Citibank recently announced plans to eliminate overdraft fees beginning this summer, making it the largest bank thus far to implement this policy, according to the press release. The bank announced it would stop charging overdraft fees, returned item fees, and overdraft protection fees in an effort to be more financially inclusive.
While it may be the largest, it is certainly not the first bank to implement similar policy changes, as the banking industry has been receiving political and regulatory pressure to make changes to these fees.
Several other large banks have also made overdraft policy changes in the past few months. CapitalOne made a big splash in December 2021 when they announced the elimination of overdraft and insufficient funds fees. Since then, JPMorgan Chase and Bank of America have also announced changes to their overdraft policies, although not as drastic as complete elimination.
All these announcements and policy changes have left many community financial institutions wondering if they should be reevaluating their own overdraft policies and what more they could be doing to increase financial inclusion initiatives. There are many factors to consider when deciding if similar policy changes are right for your institution.
Why are banks being pressured?
Consumer advocates have been speaking on the need for financial inclusion for several years, and the economic impact of the pandemic has only exacerbated the issue. Although there are thousands of financial institutions in the United States, there are still millions of adults who are “unbanked” or “underbanked.”
One in 10 adults in the United States are “unbanked,” meaning they do not have a checking or savings account at any bank or credit union. Additionally, 24 percent of U.S. adults are considered “underbanked,” meaning that person has a checking or savings account but has used alternative financial services (purchasing a money order, paying bills, or cashing a check through a service other than a bank or credit union) in the past year.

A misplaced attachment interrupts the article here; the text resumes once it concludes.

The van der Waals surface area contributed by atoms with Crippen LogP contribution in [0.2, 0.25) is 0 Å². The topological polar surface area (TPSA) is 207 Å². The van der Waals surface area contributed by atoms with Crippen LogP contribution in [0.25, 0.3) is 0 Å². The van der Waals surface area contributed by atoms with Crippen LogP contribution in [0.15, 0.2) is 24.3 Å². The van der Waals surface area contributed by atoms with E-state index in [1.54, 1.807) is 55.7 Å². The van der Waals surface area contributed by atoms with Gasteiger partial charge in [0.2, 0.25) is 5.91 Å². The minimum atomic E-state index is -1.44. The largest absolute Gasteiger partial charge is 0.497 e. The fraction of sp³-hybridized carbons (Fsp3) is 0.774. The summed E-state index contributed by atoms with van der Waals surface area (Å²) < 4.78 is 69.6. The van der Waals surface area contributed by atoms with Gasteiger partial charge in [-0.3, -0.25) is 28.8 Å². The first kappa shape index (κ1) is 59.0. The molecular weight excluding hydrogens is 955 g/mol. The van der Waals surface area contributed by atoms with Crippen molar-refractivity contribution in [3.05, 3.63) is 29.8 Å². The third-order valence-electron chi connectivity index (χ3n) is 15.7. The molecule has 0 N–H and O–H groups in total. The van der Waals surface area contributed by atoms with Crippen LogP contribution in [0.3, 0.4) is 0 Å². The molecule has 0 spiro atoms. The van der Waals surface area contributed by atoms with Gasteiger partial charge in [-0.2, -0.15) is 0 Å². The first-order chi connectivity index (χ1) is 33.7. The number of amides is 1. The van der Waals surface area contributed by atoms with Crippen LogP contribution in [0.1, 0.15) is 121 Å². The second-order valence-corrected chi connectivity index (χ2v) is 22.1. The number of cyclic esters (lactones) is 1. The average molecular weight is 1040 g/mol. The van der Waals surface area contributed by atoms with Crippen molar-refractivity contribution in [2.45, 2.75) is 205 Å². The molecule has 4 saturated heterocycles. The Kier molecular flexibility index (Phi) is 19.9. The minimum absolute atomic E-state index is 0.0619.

Unbanked and underbanked individuals are statistically poorer, younger, and more often minorities.4
Eliminating overdraft fees is one of the seemingly simpler steps that can be taken to support these individuals.
“Overdraft fees kick people when they are down,” said Nadine Chabrier of the policy and litigation counsel for the Center for Responsible Lending. “Their costs are borne by financially vulnerable consumers. Overdraft fees are also one of the most common reasons people lose their bank accounts.”
It’s not as simple for community banks
As large banks continue to make drastic policy changes like these, it adds a competitive edge against community institutions. But it’s not just a battle between big banks and community banks anymore. Neobanks have made their way on the scene, as well as retailers like Amazon and Dollar General moving into banking services. It’s understandable that, while CFIs are not currently facing the same level of political and regulatory pressure as larger banks on this issue, proactive institutions are rethinking their overdraft policies and practices to remain ahead of the issue.3
One of the problems this poses for community banks, however, is that community institutions typically rely more heavily on the revenue generated from overdraft fees. Larger banks usually have more ways to offset the lost revenue from overdraft fees than smaller institutions do.
“[Community institutions] are in a much more precarious position because their overdraft fees account for a much larger portion of the overall profit,” says Justin Hayden of consultancy firm Capco. “A lot of these community banks won’t survive if they turn around and cut it off one day without having any planning in place to offset the revenue.”